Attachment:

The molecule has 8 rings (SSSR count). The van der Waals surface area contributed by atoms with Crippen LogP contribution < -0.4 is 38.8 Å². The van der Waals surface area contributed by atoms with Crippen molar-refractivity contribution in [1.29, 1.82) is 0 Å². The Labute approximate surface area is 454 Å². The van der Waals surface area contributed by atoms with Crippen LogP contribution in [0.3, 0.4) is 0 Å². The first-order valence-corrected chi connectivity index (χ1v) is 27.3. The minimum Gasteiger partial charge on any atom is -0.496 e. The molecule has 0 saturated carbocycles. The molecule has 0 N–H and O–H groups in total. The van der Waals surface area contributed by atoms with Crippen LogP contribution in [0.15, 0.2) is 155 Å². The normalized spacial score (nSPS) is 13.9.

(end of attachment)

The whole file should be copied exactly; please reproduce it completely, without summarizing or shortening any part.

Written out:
The molecule has 8 rings (SSSR count). The van der Waals surface area contributed by atoms with Crippen LogP contribution < -0.4 is 38.8 Å². The van der Waals surface area contributed by atoms with Crippen molar-refractivity contribution in [1.29, 1.82) is 0 Å². The Labute approximate surface area is 454 Å². The van der Waals surface area contributed by atoms with Crippen LogP contribution in [0.3, 0.4) is 0 Å². The first-order valence-corrected chi connectivity index (χ1v) is 27.3. The minimum Gasteiger partial charge on any atom is -0.496 e. The molecule has 0 saturated carbocycles. The molecule has 0 N–H and O–H groups in total. The van der Waals surface area contributed by atoms with Crippen LogP contribution in [0.15, 0.2) is 155 Å². The normalized spacial score (nSPS) is 13.9.